African Bible College
P.O. Box 1028,
Lilongwe, Malawi

A good way to get something to me is to send it to the home office and when someone comes over they can bring it with them. Many people come and go throughout the year so we use them as our delivery men. That address is:

African Bible Colleges
5343 Clinton Blvd.
Jackson, MS 39209

If you remember, pray for me to get all of my classroom work done. We've had orientation everyday this week and it doesn't leave me much classroom time. It is a mess right now and I haven't even begun to look at what I'll be teaching yet.
The missionaries here go to bed early and wake up early. They'll be in bed by 8PM and up by 5! I'm learning quickly that sleep is hard to get if you don't plan it well. I'm exhausted. The sun comes up around 6AM and sets before 6PM. That leaves me a very short day to get work done before its dark and unsafe to walk around outside. All of the lights in my room and bathroom have burnt out as well so I have been lighting candles;-)
Pray for my worrying tendancy to subside and remember that God commands us not to worry about anything but to pray about everything.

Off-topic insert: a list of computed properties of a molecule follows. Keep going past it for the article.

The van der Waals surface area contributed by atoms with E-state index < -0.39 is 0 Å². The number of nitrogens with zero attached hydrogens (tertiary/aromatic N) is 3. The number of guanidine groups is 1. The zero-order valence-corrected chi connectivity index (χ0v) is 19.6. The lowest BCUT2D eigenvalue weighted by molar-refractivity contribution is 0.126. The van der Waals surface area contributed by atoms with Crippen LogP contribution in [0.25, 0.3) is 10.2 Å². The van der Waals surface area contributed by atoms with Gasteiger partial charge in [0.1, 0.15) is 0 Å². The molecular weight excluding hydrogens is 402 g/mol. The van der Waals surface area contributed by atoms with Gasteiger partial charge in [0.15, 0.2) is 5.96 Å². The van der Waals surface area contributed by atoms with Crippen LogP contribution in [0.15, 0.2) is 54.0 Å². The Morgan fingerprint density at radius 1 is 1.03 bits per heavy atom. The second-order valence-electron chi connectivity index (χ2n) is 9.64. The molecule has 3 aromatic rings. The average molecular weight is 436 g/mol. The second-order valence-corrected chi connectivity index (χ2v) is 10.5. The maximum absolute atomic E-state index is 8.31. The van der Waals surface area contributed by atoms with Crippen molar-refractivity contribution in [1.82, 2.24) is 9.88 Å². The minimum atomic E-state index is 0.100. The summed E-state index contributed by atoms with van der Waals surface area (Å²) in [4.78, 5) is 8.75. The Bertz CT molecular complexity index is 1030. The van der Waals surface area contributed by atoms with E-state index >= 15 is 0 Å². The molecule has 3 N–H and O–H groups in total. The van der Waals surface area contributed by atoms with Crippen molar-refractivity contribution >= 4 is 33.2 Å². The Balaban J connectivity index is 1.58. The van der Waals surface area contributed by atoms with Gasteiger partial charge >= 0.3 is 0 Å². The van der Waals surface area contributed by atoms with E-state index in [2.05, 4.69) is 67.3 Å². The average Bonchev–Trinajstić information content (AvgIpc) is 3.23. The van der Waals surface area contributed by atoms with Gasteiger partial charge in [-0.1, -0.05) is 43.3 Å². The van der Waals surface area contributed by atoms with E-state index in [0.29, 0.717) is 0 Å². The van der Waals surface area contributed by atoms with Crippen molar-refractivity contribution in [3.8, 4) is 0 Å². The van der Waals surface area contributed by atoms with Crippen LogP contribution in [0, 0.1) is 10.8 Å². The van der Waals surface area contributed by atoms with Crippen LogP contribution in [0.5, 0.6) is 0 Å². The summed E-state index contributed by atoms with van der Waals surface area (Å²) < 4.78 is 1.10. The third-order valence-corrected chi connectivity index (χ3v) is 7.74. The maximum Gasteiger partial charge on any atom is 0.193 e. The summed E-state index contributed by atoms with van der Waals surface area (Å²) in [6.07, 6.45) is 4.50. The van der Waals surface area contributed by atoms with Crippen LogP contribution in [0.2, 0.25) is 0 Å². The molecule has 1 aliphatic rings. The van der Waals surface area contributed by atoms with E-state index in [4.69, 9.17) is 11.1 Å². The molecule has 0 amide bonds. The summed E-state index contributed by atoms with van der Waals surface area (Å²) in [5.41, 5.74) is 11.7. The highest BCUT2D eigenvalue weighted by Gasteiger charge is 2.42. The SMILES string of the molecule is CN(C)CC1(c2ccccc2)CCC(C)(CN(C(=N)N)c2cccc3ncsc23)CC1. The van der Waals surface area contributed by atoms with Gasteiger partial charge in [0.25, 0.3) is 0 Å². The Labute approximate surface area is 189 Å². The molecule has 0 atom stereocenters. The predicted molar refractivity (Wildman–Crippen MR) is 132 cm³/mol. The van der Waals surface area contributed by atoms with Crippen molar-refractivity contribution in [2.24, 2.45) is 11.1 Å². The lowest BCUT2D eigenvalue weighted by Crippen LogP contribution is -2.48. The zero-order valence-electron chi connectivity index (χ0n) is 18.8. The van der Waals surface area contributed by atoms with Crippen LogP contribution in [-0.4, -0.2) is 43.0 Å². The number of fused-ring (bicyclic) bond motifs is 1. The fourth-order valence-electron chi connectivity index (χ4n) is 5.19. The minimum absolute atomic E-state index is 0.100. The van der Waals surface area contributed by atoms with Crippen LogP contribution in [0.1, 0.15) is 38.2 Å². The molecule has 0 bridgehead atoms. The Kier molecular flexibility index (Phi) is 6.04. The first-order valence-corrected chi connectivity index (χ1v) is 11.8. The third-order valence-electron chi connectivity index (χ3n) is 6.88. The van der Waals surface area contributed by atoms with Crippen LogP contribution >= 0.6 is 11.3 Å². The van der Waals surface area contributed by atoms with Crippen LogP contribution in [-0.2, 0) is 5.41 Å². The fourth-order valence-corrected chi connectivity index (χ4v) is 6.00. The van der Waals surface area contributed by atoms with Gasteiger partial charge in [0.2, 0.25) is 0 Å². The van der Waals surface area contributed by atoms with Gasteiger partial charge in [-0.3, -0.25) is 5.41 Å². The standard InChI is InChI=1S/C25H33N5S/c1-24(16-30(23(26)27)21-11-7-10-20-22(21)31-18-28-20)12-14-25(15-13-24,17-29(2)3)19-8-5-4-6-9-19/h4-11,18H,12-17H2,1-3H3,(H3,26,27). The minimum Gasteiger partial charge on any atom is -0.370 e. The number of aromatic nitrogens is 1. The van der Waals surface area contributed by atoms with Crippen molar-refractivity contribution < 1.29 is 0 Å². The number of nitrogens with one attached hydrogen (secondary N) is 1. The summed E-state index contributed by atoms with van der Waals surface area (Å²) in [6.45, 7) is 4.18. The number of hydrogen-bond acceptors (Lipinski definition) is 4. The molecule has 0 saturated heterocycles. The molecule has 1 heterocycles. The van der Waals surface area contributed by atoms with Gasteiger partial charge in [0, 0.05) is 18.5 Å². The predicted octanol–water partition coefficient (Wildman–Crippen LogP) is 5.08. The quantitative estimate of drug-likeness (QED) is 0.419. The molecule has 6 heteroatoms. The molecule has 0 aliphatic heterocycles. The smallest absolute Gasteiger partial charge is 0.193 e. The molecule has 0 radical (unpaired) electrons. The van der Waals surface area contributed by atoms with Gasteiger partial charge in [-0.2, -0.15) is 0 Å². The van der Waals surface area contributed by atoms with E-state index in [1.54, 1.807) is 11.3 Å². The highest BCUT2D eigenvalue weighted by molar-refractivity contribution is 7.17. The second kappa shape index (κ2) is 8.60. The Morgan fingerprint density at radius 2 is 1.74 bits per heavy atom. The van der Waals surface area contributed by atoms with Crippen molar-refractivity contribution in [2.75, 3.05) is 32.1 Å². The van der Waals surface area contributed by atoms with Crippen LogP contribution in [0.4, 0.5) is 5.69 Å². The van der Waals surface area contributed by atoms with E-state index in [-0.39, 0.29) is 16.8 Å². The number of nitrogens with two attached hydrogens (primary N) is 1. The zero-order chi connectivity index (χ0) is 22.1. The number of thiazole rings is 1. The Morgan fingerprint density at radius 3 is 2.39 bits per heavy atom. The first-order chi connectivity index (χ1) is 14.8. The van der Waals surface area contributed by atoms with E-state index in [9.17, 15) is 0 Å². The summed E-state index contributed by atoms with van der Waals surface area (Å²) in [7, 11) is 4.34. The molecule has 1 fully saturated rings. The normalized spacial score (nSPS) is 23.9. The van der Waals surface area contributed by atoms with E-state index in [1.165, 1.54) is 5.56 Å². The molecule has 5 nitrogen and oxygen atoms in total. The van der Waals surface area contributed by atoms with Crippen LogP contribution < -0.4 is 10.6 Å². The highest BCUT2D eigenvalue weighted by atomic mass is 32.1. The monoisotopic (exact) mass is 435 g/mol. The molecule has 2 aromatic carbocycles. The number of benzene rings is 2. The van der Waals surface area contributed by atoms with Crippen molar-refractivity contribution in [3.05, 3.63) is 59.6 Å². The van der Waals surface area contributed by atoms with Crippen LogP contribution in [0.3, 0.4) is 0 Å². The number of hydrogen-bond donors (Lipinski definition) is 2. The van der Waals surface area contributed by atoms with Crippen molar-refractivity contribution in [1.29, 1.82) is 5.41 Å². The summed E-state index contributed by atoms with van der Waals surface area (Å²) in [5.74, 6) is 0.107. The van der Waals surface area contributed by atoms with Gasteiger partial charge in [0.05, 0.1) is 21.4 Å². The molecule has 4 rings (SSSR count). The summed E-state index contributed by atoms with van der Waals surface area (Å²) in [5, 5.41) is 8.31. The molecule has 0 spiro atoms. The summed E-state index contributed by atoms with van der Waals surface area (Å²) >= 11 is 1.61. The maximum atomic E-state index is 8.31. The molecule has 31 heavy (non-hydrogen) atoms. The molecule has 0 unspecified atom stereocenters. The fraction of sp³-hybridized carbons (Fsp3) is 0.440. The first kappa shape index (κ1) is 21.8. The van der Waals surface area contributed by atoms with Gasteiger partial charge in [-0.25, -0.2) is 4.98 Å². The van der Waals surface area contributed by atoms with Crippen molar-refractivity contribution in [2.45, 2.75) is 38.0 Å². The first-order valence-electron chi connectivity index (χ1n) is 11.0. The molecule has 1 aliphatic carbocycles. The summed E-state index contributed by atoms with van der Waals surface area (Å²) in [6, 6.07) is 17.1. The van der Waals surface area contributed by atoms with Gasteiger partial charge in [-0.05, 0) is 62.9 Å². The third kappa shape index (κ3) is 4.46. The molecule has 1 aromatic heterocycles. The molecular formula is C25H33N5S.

Tuesday, August 18, 2009

I went to the Crisis Nursery down the street from the school a couple of days ago. There were 4 Malawian workers and 18 babies who couldn't walk yet. The kids are all orphans and babies that parents can't/wont take care of until they get older and are off formula. They were so cute and all despirate for attention! I want to go back everyday but my schedule right now doesn't allow it! I will post pictures of these precious babies as soon as I can.
Today we went to the market to shop for groceries and a chitenje which is a wrap the Malawian woman wear as a skirt, headdress, or baby carrier for their back. Malawians don't like when white people come in and take pictures of their poverty. As I walked through the tight, crowded market I held my camera at my side and tried to snap some pictures. Most of them came out blurred or of the ground but I got a couple of good ones. I wanted to show you all what the city looks like and how people make their livings.